Holy Monasteries

Coordinates: 38.374034, 26.055982

Nea Moni

At Provateio mountain in central Chios, at a distance if approximately 15 km from Chora, surrounded by the beautiful forest of pine trees, is Nea Moni the most important Byzantine monument of the island and one of the most important of the whole Greece, which has been characterized as a World Heritage Monument and is protected by UNESCO.

It was founded in the middle of the 11th century following a sponsorship of emperor Constantine IX Monomachos, as a fulfillment of his promise to three ascetics who lived on the island. According to tradition, at the location where the monastery was built, the three ascetics, Nikitas, Ioannis and Iosif, had located hanging from myrtle branches the miraculous icon if the Virgin Mary and had founded a small church. Later, they met Constantine in Lesvos, who was in exile at the time, and they prophesied that he would become emperor. When the prophesy was fulfilled, Constantine undertook the funding for the construction and the decoration of the catholicon of the monastery and the erection of the auxiliary buildings, with the assistance of the empresses Theodora, his sister, and Zoe, her wife. The monastery had a lot of privileges and many donations from the following emperors, and for centuries it was an important monastic centre, something that can be proven by the numerous reports and narrations, from which the most important one is by the priest-monk Nikephoros of Chios, in 1804. Its decline started essentially in 1822, when the Turks looted it and slaughtered its monks and all the people who had found refuge there. Later, in 1881 it suffered destructions due to the great earthquake of Chios. During the last years significant efforts have been made to renovate the area, to restore the catholicon and the auxiliary areas, to carry out maintenance works to the mosaics and conduct excavations.

At the centre of the large complex dominates the catholicon, which was inaugurated in 1049, and it stands out because of its architecture and its mosaic decoration, which reflects the art of Constantinople from the middle of the 11th century. It belongs to the architectural type of the so-called “island” octagonal church and, according to tradition it is a copy of the church of the “small” Agioi Apostoloi (Holy Apostles) in Constantinople, which no longer survives. Characteristic of this type is that the main church is a unified area, since the eight supports of the dome are attached on the walls as pilasters. On its eastern side, the altar area is tripartite, while on the western side there are two narthexes, from which the exonarthex ends to semi-circular conches on the sides. At its exterior they have followed the masonry that is characteristic of Constantinople, with carved stone-bricks which are alternate with a series of bricks. Of particular interest are the stone arches, the apses and the ceramic decoration on the upper parts of the walls (crosses, sun, meanders, check pattern grids etc). The exonarthex, which was added to the monument some years later, perhaps in the years of empress Theodora (1055-1056), is built according to the cloisonné system of masonry.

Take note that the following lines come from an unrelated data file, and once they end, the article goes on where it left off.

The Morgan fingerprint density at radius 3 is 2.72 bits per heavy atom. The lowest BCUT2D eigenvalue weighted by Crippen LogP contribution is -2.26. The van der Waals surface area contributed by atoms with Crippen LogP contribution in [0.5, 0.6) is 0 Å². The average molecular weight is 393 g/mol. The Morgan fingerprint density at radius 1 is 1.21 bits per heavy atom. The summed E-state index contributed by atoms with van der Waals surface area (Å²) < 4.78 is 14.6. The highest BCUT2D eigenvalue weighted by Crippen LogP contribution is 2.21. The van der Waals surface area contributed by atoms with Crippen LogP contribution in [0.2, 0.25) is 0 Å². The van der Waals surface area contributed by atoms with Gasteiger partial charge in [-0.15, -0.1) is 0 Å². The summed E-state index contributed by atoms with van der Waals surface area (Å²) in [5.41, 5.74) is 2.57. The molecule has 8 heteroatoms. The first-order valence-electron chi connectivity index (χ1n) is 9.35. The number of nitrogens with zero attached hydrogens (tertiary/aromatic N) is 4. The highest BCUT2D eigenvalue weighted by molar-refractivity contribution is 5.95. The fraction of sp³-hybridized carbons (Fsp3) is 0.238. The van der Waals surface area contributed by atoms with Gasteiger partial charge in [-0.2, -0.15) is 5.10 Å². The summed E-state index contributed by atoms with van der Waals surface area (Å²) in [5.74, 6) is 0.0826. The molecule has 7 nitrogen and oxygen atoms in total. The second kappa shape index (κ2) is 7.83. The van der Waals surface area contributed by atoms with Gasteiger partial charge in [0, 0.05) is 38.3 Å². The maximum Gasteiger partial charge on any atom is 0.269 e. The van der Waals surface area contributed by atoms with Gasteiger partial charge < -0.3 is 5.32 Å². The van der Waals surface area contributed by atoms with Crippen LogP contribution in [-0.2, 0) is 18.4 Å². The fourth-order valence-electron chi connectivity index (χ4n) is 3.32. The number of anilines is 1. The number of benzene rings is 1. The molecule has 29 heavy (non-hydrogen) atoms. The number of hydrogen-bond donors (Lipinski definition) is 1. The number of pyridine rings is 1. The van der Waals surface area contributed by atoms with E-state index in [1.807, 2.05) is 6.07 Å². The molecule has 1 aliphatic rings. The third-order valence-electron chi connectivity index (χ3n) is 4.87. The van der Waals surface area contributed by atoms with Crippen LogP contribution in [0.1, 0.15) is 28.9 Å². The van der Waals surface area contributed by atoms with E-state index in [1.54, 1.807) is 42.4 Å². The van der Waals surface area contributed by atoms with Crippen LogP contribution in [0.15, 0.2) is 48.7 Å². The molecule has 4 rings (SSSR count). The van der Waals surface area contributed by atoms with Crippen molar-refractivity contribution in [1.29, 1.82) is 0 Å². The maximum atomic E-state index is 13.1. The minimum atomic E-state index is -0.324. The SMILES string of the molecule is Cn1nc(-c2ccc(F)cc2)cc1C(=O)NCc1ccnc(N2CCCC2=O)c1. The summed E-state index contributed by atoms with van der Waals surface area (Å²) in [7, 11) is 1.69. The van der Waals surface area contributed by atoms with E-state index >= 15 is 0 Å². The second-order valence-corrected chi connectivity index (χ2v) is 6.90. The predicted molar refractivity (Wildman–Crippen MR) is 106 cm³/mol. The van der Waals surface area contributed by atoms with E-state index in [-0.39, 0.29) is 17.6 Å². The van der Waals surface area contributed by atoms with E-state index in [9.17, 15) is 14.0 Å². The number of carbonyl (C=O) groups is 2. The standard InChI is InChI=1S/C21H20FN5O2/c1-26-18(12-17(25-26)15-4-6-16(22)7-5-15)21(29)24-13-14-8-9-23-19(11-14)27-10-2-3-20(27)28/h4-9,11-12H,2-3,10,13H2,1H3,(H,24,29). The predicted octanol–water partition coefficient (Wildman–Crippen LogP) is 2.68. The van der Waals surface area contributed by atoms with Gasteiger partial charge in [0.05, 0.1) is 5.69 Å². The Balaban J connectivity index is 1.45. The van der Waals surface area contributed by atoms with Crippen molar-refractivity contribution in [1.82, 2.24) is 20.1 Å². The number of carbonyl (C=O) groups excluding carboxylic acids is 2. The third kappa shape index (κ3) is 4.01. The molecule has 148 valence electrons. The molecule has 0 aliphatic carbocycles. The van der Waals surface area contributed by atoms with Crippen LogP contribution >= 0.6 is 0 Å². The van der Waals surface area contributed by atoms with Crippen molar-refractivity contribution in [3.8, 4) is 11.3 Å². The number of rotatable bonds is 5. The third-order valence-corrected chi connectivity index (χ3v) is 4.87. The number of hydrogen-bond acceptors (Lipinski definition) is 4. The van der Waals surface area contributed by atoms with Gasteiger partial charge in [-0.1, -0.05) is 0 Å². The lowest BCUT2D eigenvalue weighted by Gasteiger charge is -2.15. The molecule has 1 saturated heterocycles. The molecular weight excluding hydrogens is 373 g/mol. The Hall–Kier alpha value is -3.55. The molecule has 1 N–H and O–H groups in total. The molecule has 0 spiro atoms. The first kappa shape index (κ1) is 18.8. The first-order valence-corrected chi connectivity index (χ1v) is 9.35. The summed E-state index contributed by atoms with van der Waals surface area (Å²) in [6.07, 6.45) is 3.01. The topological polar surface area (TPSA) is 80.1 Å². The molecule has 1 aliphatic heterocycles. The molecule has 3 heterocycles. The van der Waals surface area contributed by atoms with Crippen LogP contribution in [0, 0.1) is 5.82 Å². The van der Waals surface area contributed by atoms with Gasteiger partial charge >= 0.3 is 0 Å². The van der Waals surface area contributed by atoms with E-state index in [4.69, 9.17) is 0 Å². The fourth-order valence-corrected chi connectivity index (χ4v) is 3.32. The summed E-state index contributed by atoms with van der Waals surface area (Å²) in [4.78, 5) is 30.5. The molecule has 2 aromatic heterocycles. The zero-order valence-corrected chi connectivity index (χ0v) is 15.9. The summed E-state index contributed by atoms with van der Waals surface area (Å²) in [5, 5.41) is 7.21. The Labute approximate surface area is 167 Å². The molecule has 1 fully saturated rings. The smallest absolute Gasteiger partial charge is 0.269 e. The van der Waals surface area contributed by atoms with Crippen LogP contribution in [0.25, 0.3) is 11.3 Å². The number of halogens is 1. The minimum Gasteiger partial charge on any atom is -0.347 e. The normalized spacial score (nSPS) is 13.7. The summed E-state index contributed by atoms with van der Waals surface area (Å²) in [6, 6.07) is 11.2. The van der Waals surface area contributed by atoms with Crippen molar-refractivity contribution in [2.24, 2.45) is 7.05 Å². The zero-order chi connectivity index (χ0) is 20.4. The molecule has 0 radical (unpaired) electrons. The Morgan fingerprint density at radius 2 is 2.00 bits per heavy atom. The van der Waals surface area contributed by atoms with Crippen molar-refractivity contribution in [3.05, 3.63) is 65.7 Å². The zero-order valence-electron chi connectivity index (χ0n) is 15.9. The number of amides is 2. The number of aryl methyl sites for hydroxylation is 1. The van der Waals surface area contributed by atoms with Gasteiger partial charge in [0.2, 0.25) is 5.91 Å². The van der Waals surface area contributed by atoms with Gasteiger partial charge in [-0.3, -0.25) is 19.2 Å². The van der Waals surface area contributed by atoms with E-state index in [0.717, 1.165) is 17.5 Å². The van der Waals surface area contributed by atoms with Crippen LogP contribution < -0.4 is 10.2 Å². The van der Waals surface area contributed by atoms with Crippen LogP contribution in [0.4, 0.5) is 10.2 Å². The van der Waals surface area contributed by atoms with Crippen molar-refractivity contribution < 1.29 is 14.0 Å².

The mosaic decoration of the catholicon, which survives today in fragments, dates from the years 1049-1055, in other words it was completed after the death of Constantine, the period when empress was Theodora. There are mosaics on the upper parts of the walls of the main church and at the highest parts and the small dome of the esonarthex. The vertical walls of the monuments were initially covered with colored marble revetment, which was destroyed in 1822 and today has been replaced with repainted plasters. From the mosaic decoration many representations survive: at the tripartite bema the Virgin Mary at the conch of the altar area and the archangels at the conches of the prothesis and the diaconicon. At the main church there are scenes from the life of Christ (the Baptism, the Transfiguration, the Crucifixion, the Deposition, the Resurrection). The scenes from the life of Christ continue to the esonarthex, στον βόρειο τοίχο (the Raising of Lazarus, Entry into Jerusalem, Washing the Apostles feet) and on the southern wall (the Prayer at the Garden of Gesthemane, the Betrayal, the Ascension, the Pentecost). At the centre of the small dome of the esonarthex there is the depiction of the Virgin Mary and saints on the other surfaces. At the exonarthex survive parts of wall paintings, during the Palaelogan and post-Byzantine period. At the floor of the church survive Byzantine opus sectile.

Apart from the catholicon, of particular interest are the refectory at the south of the church and the cistern on the northwest, buildings also from the middle of the 11th century. At the refectory, which today functions as a museum area, they still have the authentic built table, whose upper surface is covered by opus sectile. To the middle of the 11th century also dates the defensive tower on the northwestern corner. At the west of the church, a restored two-storey cell houses a Museum Collection of Nea Moni. At the north, next to the entrance, is the chapel of Timios Stavros (Holy Cross), which serves as an ossuary.

It is a women’s monastery and it celebrates on the 23rd of August.


Contact phone:


middle of the 11th century AD


23 August

Holy Metropolis: 

Under the Supervision of: 
Ephorate of Antiquities of Chios

Karyes 82100


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